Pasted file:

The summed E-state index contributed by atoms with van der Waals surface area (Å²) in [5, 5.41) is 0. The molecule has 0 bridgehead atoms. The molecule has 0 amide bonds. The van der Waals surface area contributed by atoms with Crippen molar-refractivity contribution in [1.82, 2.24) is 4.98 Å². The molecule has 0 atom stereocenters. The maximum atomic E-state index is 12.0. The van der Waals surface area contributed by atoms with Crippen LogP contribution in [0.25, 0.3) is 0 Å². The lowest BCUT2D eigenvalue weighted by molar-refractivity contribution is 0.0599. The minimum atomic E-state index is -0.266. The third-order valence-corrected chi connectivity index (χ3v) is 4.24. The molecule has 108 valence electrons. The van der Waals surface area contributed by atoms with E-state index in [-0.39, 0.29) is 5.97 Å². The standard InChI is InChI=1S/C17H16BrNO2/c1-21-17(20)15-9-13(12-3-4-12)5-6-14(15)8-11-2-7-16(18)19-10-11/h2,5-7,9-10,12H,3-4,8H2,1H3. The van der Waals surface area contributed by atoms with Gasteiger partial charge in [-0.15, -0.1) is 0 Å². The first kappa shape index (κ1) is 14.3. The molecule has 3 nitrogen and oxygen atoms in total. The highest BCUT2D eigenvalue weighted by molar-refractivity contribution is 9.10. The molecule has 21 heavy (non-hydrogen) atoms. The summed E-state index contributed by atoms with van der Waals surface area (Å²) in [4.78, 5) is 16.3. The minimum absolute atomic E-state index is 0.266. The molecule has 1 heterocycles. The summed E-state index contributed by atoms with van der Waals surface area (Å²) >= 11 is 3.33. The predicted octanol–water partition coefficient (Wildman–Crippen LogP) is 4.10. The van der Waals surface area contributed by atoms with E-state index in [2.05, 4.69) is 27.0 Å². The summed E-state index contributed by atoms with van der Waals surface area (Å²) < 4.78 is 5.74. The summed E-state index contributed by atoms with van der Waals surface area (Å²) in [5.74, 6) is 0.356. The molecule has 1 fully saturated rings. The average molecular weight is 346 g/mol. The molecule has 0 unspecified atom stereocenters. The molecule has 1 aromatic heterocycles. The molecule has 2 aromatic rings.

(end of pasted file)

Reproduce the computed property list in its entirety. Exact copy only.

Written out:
The summed E-state index contributed by atoms with van der Waals surface area (Å²) in [5, 5.41) is 0. The molecule has 0 bridgehead atoms. The molecule has 0 amide bonds. The van der Waals surface area contributed by atoms with Crippen molar-refractivity contribution in [1.82, 2.24) is 4.98 Å². The molecule has 0 atom stereocenters. The maximum atomic E-state index is 12.0. The van der Waals surface area contributed by atoms with Crippen LogP contribution in [0.25, 0.3) is 0 Å². The lowest BCUT2D eigenvalue weighted by molar-refractivity contribution is 0.0599. The minimum atomic E-state index is -0.266. The third-order valence-corrected chi connectivity index (χ3v) is 4.24. The molecule has 108 valence electrons. The van der Waals surface area contributed by atoms with E-state index in [-0.39, 0.29) is 5.97 Å². The standard InChI is InChI=1S/C17H16BrNO2/c1-21-17(20)15-9-13(12-3-4-12)5-6-14(15)8-11-2-7-16(18)19-10-11/h2,5-7,9-10,12H,3-4,8H2,1H3. The van der Waals surface area contributed by atoms with Gasteiger partial charge in [-0.15, -0.1) is 0 Å². The first kappa shape index (κ1) is 14.3. The molecule has 3 nitrogen and oxygen atoms in total. The highest BCUT2D eigenvalue weighted by molar-refractivity contribution is 9.10. The molecule has 21 heavy (non-hydrogen) atoms. The summed E-state index contributed by atoms with van der Waals surface area (Å²) in [4.78, 5) is 16.3. The minimum absolute atomic E-state index is 0.266. The molecule has 1 heterocycles. The summed E-state index contributed by atoms with van der Waals surface area (Å²) >= 11 is 3.33. The predicted octanol–water partition coefficient (Wildman–Crippen LogP) is 4.10. The van der Waals surface area contributed by atoms with E-state index in [2.05, 4.69) is 27.0 Å². The summed E-state index contributed by atoms with van der Waals surface area (Å²) < 4.78 is 5.74. The summed E-state index contributed by atoms with van der Waals surface area (Å²) in [5.74, 6) is 0.356. The molecule has 1 fully saturated rings. The average molecular weight is 346 g/mol. The molecule has 0 unspecified atom stereocenters. The molecule has 1 aromatic heterocycles. The molecule has 2 aromatic rings.